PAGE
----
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Thread: TIG Hacker !!

  1. #1
    Join Date
    Sep 2004
    Posts
    3,095

    Default TIG Hacker !!

    Well I bought a Miller Mini TIG a few years ago. Its been ok just trouble with foot pedal and I had that repaired at our local weld repair shop. Now im getting into welding snowmobile cases together and wondered what I would need to do this properly? I bought a stove for my shop to preheat the cases and built fixtures , Now time to upgrade to a bigger water cooled (yup that would be nice!) TIG Machine. I also wondered what circuit and wires would be needed for the larger tig welder .? Here is a Link to a TIG I been looking at. I hear the electronics inside are Siemens from Germany and the rest Chinese? Any one else know anything bout there? Is it ru naway or???... Anyhow heres the Link I hope it helps someone out, Thanx Guys Mike


    http://www.everlastwelders.ca/tigwel...rtig-250ex.php

  2. #2
    Join Date
    Aug 2008
    Location
    Missouri, USA
    Posts
    1,791

    Default

    The manual shows a max inrush current of 40 amps. I think a 50 amp breaker and #8 wire would probably do, to prevent nuisance trips on start up. Others will disagree I'm sure.

  3. #3
    Join Date
    Sep 2004
    Posts
    3,095

    Default

    Thanx thats what I figured. What yo u think of these machines?

  4. #4
    Join Date
    Dec 2008
    Location
    Kendal, On
    Posts
    580

    Default

    I bought my Lincoln sw175 from a guy who bought an Everlast all in one unit. He said he liked it, and preferred it to the Lincoln. He kept both for about a year just to be sure, then sold the Lincoln. I considered buying one too, but when this sw175 came up for $650 I bought it instead. I'm very much a novice tig welder, so I'm not sure i even need all the fancy settings to complicate stuff at this point. Maybe some where down the road I might upgrade to a newer inverter machine.

    I think you'll find a lot of mixed opinions on the everlast welders on the net......Go ask this question on welding web.....lol

  5. #5
    Join Date
    Jan 2007
    Location
    Northern California
    Posts
    1,706

    Default

    I understand that the Everlast machines work OK but I've heard that support can be difficult. That is, if the machine blows up, you will probably have to get an exchange rather than a repair.

    As to any comparisons with Lincoln and Miller, a person should do their own research. In my case, I had a Lincoln SP175 Plus for about 8 years. That's a solid machine with a variable power control. It worked perfectly within its parameters. I gave it to my son when I got my new Miller 252 about three years ago and it's still going strong.

    It's not even an argument about not buying Chinese machinery. It's more of whether you can get support. I know that Jody of Welding Tips and Tricks uses an Everlast from time to time, but he's well-connected and I'm sure that they would take good care of him if he had any trouble.
    Last edited by GNM109; 02-11-2017 at 11:27 AM.

  6. #6
    Join Date
    Dec 2006
    Location
    Rugby, Warwickshire, England
    Posts
    588

    Default

    It's a standard Chinese welder with US pre-sales inspection and post-sales support. The latter is the useful bit. It'll do what the specification says it'll do and it will be as good as any other inverter TIG/SMAW unit. If it breaks, repair will be by board replacement, once the fault is diagnosed. Everlast seem to have a reasonable reputation for supporting their products.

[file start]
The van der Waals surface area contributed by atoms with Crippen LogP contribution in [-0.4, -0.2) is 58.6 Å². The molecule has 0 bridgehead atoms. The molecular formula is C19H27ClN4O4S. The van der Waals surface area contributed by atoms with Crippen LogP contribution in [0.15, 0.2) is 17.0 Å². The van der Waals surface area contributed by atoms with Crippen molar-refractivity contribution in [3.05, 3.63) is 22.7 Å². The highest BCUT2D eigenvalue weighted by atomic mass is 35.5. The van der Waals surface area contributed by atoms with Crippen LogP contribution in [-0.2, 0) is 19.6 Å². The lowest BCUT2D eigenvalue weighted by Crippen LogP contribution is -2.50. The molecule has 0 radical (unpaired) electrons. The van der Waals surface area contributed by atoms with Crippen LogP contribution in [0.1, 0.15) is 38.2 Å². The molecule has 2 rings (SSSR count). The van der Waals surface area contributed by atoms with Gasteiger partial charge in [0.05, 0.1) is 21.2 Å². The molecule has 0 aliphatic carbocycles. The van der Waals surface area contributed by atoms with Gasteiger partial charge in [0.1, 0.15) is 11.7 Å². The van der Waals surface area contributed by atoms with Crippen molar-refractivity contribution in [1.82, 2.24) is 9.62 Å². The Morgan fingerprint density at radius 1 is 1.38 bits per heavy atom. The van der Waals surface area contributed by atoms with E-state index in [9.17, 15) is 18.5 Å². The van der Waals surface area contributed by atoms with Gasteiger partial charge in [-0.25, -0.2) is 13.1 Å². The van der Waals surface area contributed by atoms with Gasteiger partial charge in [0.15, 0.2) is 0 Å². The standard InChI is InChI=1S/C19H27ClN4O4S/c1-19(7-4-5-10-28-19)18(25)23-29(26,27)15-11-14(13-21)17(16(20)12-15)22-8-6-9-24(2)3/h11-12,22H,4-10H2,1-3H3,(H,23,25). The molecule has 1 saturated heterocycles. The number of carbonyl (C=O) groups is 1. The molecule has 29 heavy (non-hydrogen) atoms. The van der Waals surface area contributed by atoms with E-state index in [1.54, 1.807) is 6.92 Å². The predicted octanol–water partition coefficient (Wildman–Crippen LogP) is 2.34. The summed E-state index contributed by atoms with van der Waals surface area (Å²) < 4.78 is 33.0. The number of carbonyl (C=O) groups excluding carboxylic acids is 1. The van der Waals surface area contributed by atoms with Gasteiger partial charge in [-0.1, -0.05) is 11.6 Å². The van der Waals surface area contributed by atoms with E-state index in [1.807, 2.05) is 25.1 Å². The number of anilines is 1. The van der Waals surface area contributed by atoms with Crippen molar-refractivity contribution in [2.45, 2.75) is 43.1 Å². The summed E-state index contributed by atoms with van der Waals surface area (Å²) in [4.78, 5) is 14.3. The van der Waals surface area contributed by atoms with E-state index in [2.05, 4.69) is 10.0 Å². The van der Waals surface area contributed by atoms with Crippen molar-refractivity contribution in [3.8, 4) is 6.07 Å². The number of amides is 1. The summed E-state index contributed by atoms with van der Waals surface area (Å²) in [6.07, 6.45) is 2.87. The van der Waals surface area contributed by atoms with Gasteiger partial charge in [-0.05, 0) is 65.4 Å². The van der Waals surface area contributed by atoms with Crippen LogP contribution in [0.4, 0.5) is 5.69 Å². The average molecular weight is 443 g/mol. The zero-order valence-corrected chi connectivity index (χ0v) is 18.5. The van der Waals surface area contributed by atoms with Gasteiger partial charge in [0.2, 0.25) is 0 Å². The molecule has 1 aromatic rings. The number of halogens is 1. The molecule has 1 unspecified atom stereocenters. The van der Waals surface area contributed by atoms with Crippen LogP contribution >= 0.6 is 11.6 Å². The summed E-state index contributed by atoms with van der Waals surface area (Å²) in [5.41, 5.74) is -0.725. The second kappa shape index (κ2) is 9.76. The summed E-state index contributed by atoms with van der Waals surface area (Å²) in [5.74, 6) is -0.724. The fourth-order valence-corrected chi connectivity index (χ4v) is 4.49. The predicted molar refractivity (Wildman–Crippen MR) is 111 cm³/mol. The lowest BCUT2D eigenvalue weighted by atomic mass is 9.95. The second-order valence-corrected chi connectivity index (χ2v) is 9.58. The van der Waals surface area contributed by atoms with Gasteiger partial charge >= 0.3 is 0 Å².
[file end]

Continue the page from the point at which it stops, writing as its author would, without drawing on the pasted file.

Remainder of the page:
Not a direct user:- extrapolating from my ownership of a differently badged, similarly designed, Chinese multi-process welder and Everlast's reputation on the Interwebs.

  7. #7
    Join Date
    Dec 2016
    Location
    Helsinki, Finland, Europe
    Posts
    644

    Default

    Here's a hack: Cheap pyrex cups for TIG-welding
    http://www.ebay.com/itm/Clear-Glass-...gAAOSwx6pYt5NZ
    https://www.fasttech.com/p/5960800

    Mount with Viton O-ring over existing cup or machine your own adapter. Or just use kapton-tape and tape the pyrex tube to existing cup...
    Tig welding has never been this easy!

  8. #8
    Join Date
    Feb 2015
    Location
    NC
    Posts
    307

    Default

    I have the everlast powertig 185. Had it about 3 years now and works great. I use it mainly for aluminum welding.

  9. #9
    Join Date
    Dec 2009
    Location
    Stevens Point, WI
    Posts
    6,456

    Default

    I got an older miller SW250 (transformer type) because they are reliable. I know when I turn the switch on I will be able to weld today.

    I bought a new hypertherm PM65 because everyone said they are the best inverter plasma cutter to get. Its been in the shop twice within the first year and a half because if anything happens it shuts down. Had to have the display replaced right out of the box. Then some component inside replaced a year later after not all that much use. All luckily under warranty but still I couldn't get work done because the tool was in the shop.

    I won't ever buy another inverter machine.
    Andy

  10. #10
    Join Date
    Nov 2011
    Location
    44N 123W
    Posts
    302

    Default

    I bought my Miller Tigrunner 250 about 9 years ago and have never had a single problem with the 500 pound beast. Works great for stick also, and if I want to weld razor blades at 2-3 amps, I can. I got the pulsar option, and really enjoy using it with aluminum.

    Dan L
    "Normal people ... believe that if it ain't broke, don't fix it. Engineers believe that if it ain't broke, it doesn't have enough features yet."
    Nardini lathe owners, unite!

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